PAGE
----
What is Intersectionality
As a society, we oftentimes pinpoint marginalized groups under one umbrella category of oppression. However, in 1989, the term “intersectionality” was coined to bring tangibility to multiple layers of oppression that an individual may face. Developed by American critical legal race scholar, Kimberlé Williams Crenshaw, intersectionality was originally used to explain the oppression of African American women and the intersection between race and gender as they related to discrimination claims. Intersectionality is described as a lens through which you can see where power comes and collides, where it interlocks and intersects. It is not simply that there is a race problem here, a gender problem here, and a class or LGBTQ+ problem there – that framework may erase what happens to people who are subject to all of these layers of marginalization.
The Oxford Dictionary defines intersectionality as “the interconnected nature of social categorizations such as race, class, and gender, regarded as creating overlapping and interdependent systems of discrimination or disadvantage.” For a lot of us, it’s not easy to pick one aspect of our identity to focus on. Our life experiences define who we are to a certain extent, as do our identities: race, ethnicity, sexual orientation, etc. We are complex individuals who have multi-dimensional identities, and it can be frustrating to feel like you have to pick one aspect of your identity that speaks to the realities we face in society.
Where do we see the relevance of Intersectionality?
As companies and organizations confront historic and current workplace disparities, ranging from pay gaps to hiring and promotions, it’s important that they consider more aspects of our identities than race or gender.
According to data compiled by the World Economic Forum, in 2020 white women in the U.S. were earning an average of 81 cents on the dollar compared to white men; in comparison Black and Hispanic women lagged, earning an average of 75 cents on the dollar. The impact is clear when we take into consideration how long it would take for women to achieve parity with men. If the gap isn’t addressed both socially and in the workplace, white women would achieve parity with men much sooner than all women, even when similarly qualified. Projections by the World Economic Forum indicate White women would achieve parity by 2059; while Black and Hispanic women wouldn’t realize parity until 2130 and 2224, respectively. That shouldn’t be a concern just for minority women, but for all women and men as well.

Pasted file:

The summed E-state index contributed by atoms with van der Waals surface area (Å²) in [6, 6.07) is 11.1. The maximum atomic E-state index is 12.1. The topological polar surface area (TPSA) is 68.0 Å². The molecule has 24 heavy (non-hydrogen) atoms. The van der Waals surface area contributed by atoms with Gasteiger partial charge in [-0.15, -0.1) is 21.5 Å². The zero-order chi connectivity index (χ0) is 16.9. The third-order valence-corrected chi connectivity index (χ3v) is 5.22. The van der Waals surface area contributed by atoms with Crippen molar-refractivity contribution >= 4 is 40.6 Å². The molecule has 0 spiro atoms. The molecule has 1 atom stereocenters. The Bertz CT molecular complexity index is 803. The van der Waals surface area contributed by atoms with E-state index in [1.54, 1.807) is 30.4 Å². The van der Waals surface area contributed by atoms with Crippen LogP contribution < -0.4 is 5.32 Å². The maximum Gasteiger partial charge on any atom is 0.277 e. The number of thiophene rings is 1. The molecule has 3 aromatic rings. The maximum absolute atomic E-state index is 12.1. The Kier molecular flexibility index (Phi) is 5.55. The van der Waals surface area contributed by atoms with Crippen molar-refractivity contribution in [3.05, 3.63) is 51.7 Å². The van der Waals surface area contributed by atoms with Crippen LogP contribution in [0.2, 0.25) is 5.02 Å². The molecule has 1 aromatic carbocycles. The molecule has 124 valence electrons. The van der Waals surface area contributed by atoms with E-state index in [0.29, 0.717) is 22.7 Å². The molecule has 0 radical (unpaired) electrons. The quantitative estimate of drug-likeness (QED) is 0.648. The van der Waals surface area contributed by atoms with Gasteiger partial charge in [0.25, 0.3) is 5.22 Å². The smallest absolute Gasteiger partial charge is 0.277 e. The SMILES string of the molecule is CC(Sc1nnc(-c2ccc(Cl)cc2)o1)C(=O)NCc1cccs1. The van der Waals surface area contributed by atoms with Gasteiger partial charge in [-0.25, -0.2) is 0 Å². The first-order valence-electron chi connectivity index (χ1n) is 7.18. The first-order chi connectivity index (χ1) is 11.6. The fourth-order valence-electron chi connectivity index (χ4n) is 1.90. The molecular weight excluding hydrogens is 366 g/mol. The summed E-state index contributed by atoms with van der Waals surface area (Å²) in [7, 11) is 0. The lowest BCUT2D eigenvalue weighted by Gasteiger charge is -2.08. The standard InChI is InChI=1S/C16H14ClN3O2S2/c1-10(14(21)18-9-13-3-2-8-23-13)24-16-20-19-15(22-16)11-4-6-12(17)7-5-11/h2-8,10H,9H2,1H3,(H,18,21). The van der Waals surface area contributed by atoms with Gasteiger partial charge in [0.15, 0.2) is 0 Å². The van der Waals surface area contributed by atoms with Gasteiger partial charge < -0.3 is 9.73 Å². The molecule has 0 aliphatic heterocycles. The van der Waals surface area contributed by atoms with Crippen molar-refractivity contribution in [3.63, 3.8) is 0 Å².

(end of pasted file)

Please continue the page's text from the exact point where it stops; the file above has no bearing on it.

It’s true that minority men in the U.S. also experience this type of disparity. In 2019, a study conducted by Payscale examined earning disparities between similarly qualified men of color in the relation to what their White male peers earned. The study relied on a sample of almost 2 million employees over a two-year period and found that Black and Hispanic men earned 89 cents and 91 cents on the dollar, respectively. However, the same study also found that Asian men in the U.S. earn 15 cents ($1.15) more than their white similarly qualified peers.
The role of Employers
The question remains, are leaders really listening and taking action fast enough, especially for minorities and other marginalized groups?
Truth be told, there are no easy fixes. We’ve been aware of these disparities for decades but companies, both large and small, have been slow to respond. Now that there is tangible and credible data to confirm discriminatory practices, whether conscious or unconscious, leaders must consider the overlapping identities and life experiences of employees when hiring, promoting, or providing access to training and development programs. It’s important to analyze the proprietary data they have on hand to ensure that there is equity at all levels of the company. It’s no small task and takes real visionary leadership, but those that do will stand to benefit greatly in a number of ways, such as improved recruitment, lower turnover, more employee engagement and higher employee morale.